27. 4 out of 5

    Alex Strohschein

    This brief book records Frederick Buechner's life from his time at Union Theological Seminary to his vocation as a writer in Vermont. It is divided into three sections, places that left a deep imprint upon Buechner - New York, Exeter and Vermont. The most engrossing section for me was the first, as Buechner discusses his days in seminary and his professors, among whom included luminaries of liberal Christianity, Reinhold Niebuhr and Paul Tillich. I feel a certain kindred spirit with Buechner as This brief book records Frederick Buechner's life from his time at Union Theological Seminary to his vocation as a writer in Vermont. It is divided into three sections, places that left a deep imprint upon Buechner - New York, Exeter and Vermont. The most engrossing section for me was the first, as Buechner discusses his days in seminary and his professors, among whom included luminaries of liberal Christianity, Reinhold Niebuhr and Paul Tillich. I feel a certain kindred spirit with Buechner as he felt called to be a writer, something I think I have some skill (but no discipline!) at. Buechner spends a lot of time reflecting on writing and his own works. I also learned some fascinating things about Buechner's personal life, including the fact that he met Princess Margaret and that his wife was George Merck's daughter. Something that I noticed since I read "Under the Unpredictable Plant" recently is that whereas Eugene Peterson says good novelists look outside themselves to craft their stories and characters, Buechner states that he relies much on his own experience.

  28. 4 out of 5

    Ed

    Buechner's Now and Then: a memoir of vocation, was an evocative autobiography and a good book for where I'm at right now. Buechner writes from the point of view of a man in his fifties looking back over the choices of his life and searching to find the role of God in and through his life. The little details, as they do in biographies, fade away and in the narrative that is left often there are revelations to be seen. Though not providing a clear explanation of the obvious meaning of his life in Buechner's Now and Then: a memoir of vocation, was an evocative autobiography and a good book for where I'm at right now. Buechner writes from the point of view of a man in his fifties looking back over the choices of his life and searching to find the role of God in and through his life. The little details, as they do in biographies, fade away and in the narrative that is left often there are revelations to be seen. Though not providing a clear explanation of the obvious meaning of his life in the greater narrative of humanity, if such a thing is possible for anyone, Buechner infuses his story with vitality that brings meaning to the small things. Whether he chose the best course for his life or not is a question that he mentions but does not consider it worth time thinking about. His life is what it is and within it he finds grace and love and the suspicion that it is an integral part of a greater story.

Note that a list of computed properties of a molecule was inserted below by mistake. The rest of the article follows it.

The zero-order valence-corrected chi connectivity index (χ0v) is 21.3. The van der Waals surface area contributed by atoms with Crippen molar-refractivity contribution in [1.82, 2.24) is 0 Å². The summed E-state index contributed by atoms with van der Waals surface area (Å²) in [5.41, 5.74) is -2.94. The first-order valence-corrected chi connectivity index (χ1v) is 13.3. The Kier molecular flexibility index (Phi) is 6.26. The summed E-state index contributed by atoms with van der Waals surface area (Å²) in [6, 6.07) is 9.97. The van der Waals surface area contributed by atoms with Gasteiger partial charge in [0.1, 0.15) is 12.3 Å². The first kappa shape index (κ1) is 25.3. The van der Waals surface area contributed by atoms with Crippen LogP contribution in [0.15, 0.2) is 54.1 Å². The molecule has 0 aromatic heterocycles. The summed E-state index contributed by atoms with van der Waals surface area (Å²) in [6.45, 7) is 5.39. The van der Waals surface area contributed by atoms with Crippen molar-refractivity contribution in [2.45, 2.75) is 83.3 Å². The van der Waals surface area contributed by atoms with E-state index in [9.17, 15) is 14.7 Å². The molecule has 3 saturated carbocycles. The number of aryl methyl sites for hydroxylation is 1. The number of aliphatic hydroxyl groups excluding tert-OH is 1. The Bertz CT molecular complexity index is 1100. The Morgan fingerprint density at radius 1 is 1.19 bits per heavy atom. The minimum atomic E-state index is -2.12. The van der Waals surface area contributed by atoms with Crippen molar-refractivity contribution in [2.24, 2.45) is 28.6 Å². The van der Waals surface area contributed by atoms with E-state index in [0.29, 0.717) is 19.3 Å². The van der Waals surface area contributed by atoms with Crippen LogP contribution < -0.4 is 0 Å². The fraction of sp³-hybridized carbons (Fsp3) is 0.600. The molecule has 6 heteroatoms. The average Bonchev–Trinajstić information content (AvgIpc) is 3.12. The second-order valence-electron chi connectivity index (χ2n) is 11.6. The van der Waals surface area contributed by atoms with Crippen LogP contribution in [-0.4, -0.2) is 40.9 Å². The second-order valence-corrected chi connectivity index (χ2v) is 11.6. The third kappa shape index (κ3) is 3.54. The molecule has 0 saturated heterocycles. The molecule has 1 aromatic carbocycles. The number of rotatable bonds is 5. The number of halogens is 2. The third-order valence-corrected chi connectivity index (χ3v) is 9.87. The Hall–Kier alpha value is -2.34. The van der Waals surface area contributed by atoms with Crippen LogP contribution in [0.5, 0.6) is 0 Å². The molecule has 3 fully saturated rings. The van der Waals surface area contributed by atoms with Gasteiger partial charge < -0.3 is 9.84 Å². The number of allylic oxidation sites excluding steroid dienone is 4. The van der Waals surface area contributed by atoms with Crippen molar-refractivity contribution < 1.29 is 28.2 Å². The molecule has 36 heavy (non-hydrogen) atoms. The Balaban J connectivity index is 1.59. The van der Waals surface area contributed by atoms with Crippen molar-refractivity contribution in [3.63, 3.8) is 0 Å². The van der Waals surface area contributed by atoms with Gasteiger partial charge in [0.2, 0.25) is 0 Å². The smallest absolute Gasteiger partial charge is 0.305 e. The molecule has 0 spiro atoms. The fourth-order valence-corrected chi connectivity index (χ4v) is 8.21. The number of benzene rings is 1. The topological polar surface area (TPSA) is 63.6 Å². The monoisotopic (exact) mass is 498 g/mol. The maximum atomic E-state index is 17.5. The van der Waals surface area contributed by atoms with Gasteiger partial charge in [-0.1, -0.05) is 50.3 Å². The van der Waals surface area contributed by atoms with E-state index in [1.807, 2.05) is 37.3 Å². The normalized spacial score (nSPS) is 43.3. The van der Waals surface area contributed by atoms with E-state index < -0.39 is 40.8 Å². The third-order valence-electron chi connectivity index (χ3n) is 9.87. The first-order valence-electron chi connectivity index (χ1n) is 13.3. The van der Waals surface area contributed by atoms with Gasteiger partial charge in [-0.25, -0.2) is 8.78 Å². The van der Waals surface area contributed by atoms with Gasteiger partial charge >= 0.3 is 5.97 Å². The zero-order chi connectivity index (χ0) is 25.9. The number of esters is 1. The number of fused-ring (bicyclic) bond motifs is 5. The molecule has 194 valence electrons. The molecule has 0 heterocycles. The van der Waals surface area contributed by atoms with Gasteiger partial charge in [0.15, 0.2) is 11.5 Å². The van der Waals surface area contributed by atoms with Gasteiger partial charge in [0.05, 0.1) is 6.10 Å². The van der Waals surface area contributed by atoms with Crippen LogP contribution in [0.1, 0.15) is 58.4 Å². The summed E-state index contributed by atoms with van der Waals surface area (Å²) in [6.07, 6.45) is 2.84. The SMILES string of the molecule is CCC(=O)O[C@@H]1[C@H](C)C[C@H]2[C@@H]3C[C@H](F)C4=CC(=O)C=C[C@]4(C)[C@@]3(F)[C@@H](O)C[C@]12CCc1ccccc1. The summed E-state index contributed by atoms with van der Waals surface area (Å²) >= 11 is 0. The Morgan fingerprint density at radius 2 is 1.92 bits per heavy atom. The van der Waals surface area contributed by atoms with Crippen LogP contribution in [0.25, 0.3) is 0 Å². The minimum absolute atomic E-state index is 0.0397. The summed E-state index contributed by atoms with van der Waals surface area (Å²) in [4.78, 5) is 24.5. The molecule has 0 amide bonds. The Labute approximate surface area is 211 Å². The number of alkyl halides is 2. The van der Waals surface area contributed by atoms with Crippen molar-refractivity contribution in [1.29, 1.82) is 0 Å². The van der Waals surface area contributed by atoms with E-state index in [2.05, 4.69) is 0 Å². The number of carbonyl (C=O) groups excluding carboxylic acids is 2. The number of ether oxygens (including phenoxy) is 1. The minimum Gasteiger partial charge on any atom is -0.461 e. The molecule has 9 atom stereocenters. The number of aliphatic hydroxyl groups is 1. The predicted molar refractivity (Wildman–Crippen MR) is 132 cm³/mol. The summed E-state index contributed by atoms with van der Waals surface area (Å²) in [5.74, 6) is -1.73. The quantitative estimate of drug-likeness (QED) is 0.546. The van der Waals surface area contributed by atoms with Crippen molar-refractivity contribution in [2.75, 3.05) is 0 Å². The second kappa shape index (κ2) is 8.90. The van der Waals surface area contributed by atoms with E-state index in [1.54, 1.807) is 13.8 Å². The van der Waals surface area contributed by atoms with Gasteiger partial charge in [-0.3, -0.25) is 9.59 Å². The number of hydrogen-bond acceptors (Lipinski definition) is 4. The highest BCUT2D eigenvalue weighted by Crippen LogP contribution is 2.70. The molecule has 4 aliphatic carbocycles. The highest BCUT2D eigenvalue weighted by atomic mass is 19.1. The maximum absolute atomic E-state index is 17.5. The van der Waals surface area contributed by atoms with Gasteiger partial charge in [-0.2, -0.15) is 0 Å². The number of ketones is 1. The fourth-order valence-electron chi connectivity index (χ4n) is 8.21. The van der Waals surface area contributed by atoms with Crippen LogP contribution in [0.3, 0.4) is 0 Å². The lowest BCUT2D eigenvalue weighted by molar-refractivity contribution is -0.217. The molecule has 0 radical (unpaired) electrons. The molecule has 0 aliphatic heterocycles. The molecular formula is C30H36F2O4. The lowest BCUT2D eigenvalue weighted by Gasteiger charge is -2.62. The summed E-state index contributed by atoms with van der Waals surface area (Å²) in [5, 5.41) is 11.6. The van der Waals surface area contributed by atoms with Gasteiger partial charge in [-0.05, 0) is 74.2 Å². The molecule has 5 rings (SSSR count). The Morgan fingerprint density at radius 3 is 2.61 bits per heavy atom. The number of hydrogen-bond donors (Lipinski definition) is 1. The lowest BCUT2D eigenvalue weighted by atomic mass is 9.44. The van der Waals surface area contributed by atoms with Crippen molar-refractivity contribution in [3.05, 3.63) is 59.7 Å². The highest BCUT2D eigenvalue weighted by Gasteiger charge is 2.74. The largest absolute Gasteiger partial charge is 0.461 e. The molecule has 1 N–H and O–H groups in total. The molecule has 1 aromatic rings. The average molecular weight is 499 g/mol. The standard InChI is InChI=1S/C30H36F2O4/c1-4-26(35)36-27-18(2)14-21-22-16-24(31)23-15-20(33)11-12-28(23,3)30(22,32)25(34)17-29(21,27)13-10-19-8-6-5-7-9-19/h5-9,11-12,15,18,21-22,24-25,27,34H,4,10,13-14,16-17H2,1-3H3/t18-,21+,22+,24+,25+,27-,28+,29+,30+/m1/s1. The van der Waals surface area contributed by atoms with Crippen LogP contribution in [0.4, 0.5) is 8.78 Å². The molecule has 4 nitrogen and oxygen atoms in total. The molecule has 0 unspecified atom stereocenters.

29. 4 out of 5

    Pat Loughery

    One of Frederick Buechner's memoirs, Now and Then is an honest look at his various intermingled vocations of minister and writer. If you've read other Buechner, whether fiction or nonfiction, you'll enjoy this story from behind the scenes. If not, you'll also enjoy a good memoir from a kind and creative soul. Of particular interest are Buechner's comparisons of love in Christianity and Buddhism; and Buechner's interaction with Agnes Sanford, one of the wonderful lay leaders of healing prayer in t One of Frederick Buechner's memoirs, Now and Then is an honest look at his various intermingled vocations of minister and writer. If you've read other Buechner, whether fiction or nonfiction, you'll enjoy this story from behind the scenes. If not, you'll also enjoy a good memoir from a kind and creative soul. Of particular interest are Buechner's comparisons of love in Christianity and Buddhism; and Buechner's interaction with Agnes Sanford, one of the wonderful lay leaders of healing prayer in the past century.

  30. 4 out of 5

    Eric Black

    As I was promised, Buechner's writing is full of quotables and "mullables." This second of three memoirs tells of his journey from writer to seminarian to minister to writer again. I plan to use this memoir as a textbook for new seminarians just beginning their foray into vocational ministry and who may be asking some of the same questions Buechner asked of himself, of his life, and of God. Now and Then is an easy and quick read. Here and there, to borrow a phrase, he gives background to several of As I was promised, Buechner's writing is full of quotables and "mullables." This second of three memoirs tells of his journey from writer to seminarian to minister to writer again. I plan to use this memoir as a textbook for new seminarians just beginning their foray into vocational ministry and who may be asking some of the same questions Buechner asked of himself, of his life, and of God. Now and Then is an easy and quick read. Here and there, to borrow a phrase, he gives background to several of his other writing ventures.